I�m Not Giving Excuses! Diana Hopeson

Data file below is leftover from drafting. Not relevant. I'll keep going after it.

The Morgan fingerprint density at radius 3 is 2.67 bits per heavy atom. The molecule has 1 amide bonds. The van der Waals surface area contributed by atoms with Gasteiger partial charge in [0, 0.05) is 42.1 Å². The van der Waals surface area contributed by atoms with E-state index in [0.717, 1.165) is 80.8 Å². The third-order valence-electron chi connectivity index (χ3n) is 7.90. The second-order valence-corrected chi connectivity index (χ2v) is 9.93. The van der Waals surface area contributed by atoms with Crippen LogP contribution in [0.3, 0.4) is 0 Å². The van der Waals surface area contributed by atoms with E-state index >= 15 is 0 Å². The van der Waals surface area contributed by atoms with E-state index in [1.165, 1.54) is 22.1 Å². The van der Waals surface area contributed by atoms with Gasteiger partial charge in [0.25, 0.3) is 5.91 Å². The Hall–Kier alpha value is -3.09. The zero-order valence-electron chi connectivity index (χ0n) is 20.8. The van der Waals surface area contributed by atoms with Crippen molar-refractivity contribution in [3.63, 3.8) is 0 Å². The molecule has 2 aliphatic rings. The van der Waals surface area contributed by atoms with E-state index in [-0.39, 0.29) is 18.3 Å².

Veteran gospel singer, Mrs. Diana Hopeson, does not agree with anyone who thinks her music career is over � simply because she has not released any album for almost a decade now. To the past Musicians Union of Ghana (MUSIGA) president, she has neither quit singing nor abandoned the music industry which has taken all her time since 2007. Mrs. Hopeson, who rose to instant stardom in 1993 as Diana Akiwumi, was elected MUSIGA president in 2007, succeeding Alhaji Sidiku Buari. Prior to that, she had served as MUSIGA�s second-vice and first-vice president for a term each of four years, before finally becoming its president for another four years. In an exclusive interview on Tuesday, the Gospel Artiste of 1993 (ECRAG Awards) explained to The Spectator Agoro that, her seeming hibernation on the music scene was as a result of her multiple engagements by the same industry. �When I want to release [an album], I need a whole time to do it,� she said, explaining that serving MUSIGA for 12 years also did not allow her the time to be record any album. She said even after handing over in 2012, she had been involved with the industry in various �policy and decision-making� capacities, all making it difficult to work on her 10th album. The plethora of engagements, she mentioned, included serving on the boards of MUSIGA and the Ghana Music Awards (GMA), and as her husband�s deputy at the Centre for Peace & Reconciliation � which trains Christian leaders on peace, mediation and counselling. Mrs. Hopeson said she was also involved with the US-based �Youth With A Mission,� by which association she left to teach Events Management for three months at Hawaii, after leaving MUSIGA. �So through and through, I�ve been involved in decision-making and policy stuff of the music industry; it is just time that has eluded me a little to do a new album,� she said. Excuses? On whether she was not just using her years with MUSIGA as an excuse, Mrs. Hopeson described the MUSIGA president�s job as very daunting, to be recording songs whilst in office. �No, I�m not giving excuses, at least not with the experience I gained in that office,� she said, adding: �But I sing and play every day on my own. �For me, I believe that before the public heard my voice, I was always singing in His presence and so though I�m not releasing albums now, I still train every day in His presence. That, to me, is the most important thing. Definitely, I will come out.� Newer industry challenges Mrs. Hopeson said though she was open to suggestions about engaging a songwriter towards her next album, she had actually never lacked songs or the ability to write them. In fact, she said, �I still have a lot of new songs, and I never lack that. The talent is still there, but of course, a lot also goes into releasing an album that needs proper preparation.� She explained that unlike previously, technological advancements today have altered trends and practices in the industry that �things in the past no longer apply.� She, for instance, cited the transition from the distribution of songs on cassettes, to online and CD. �These have brought other dimensions which require time, monetary and some technical understanding to be able to properly distribute an album so released.� Recollection Recollecting how distribution patterns have changed over the years, she observed: �When we started, it was a matter of cassettes; then came CDs and DVDs, and now music videos. �Those days, music videos were only a post-production consideration which you decide after you are done with distribution. There was only one TV station and radio, so people will hear the song no matter the distribution strategy. �But now, music videos require different investment. There are also countless TV stations, which you have to pay to get your video aired,� she said. �Not everyone also watches TV, so you need to get the videos into formats accessible on the internet and on mobile phones.� The situation, she indicated, had further been compounded by the relatively smaller market size of Ghana and Africa, compared to that of the United States. �I sometimes get sad when people try to compare us to those in US, a market which is bigger than the whole of Africa. We have also not been able to distribute our works beyond Ghana.� Humble beginnings Mrs. Hopeson debuted on the gospel scene in 1991 with the album He is Lord, but it was her second in 1993, Yeyi Waye Daa, that won her international acclaim. �Billy Graham [Ministry] even wrote to me that year that they wanted to use my song for their satellite evangelism programmes, and the BBC also featured me in an interview that lasted 45 minutes,� she recollected. In 1995, Mrs. Hopeson composed Yesu Mo, a very popular song which was later re-recorded by Kweku Gyesi), and a host of subsequent others, including Happy Birthday for the [email protected] celebration in 2007.